ST. GEORGE – On Tuesday, records fell like autumn leaves as the National Climatic Data Center reported 286 different unprecedented high temperatures across the United States.
One of these records was set next door to Southern Utah in Beaver Dam, Ariz., where an all-time seasonal high of 74 degrees Fahrenheit was reported; this beat the previous record by three degrees. And in Mexican Hat, Utah, a new record of 63 degrees was set.
More highs may be on the way, as by the end of the week, records for the number of consecutive days without snowfall in the midwest will be broken.
“A lot of people in the scientific community will conclude that this is an example of global warming, but I hate to use the term because it divides people,” said Pete Van Valkenburg, head of the Physical Science Department at Dixie State College of Utah.
Van Valkenburg, whose primary discipline is geology, noted that carbon dioxide is a greenhouse gas and if the atmosphere has a great deal of it, temperatures will rise as they have been. However, research has shown that in the distant past, atmospheric conditions made the earth much hotter than it is today.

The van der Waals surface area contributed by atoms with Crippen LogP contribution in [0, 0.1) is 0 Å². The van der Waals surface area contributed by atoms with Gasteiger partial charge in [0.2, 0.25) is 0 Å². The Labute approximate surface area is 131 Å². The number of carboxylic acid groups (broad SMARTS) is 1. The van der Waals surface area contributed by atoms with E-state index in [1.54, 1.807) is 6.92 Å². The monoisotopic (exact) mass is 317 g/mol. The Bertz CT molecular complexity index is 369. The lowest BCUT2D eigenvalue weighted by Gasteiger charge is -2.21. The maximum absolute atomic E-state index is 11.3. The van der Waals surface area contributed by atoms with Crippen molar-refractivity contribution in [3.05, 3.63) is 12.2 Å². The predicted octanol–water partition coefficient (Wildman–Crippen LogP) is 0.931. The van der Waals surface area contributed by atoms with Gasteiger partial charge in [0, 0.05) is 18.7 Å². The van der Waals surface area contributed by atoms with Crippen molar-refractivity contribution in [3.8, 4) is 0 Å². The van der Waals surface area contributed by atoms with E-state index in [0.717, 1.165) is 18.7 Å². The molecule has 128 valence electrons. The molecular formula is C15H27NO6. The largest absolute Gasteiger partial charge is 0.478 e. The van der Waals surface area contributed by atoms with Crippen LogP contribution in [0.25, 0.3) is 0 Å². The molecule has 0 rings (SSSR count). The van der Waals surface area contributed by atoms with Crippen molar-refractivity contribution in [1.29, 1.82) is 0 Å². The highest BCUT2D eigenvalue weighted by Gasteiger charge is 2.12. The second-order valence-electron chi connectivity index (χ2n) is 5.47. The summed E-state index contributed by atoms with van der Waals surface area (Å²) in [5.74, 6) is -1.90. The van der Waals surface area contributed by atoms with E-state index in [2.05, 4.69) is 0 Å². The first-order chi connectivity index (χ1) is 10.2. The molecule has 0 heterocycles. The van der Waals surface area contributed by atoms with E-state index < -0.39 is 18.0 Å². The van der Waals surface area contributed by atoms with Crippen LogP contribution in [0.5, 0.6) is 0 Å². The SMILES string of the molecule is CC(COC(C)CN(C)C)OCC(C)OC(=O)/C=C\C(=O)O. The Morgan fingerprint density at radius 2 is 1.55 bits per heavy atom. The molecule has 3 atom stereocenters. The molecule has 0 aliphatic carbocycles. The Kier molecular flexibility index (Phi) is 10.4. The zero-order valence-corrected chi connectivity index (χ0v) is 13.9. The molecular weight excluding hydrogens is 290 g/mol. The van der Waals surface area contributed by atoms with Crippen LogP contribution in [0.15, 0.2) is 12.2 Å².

In the future, Van Valkenburg said people should expect temperatures to continue rising.
“Nobody is going to make the tough choices to actually do anything about atmospheric greenhouse gases.”
Ed. note: Correction made Dec. 7, 2012 – Beaver Dam, referred to in the story, is Beaver Dam, Ariz. not Nev. (There is a nearby Beaver Dam in Nev.)
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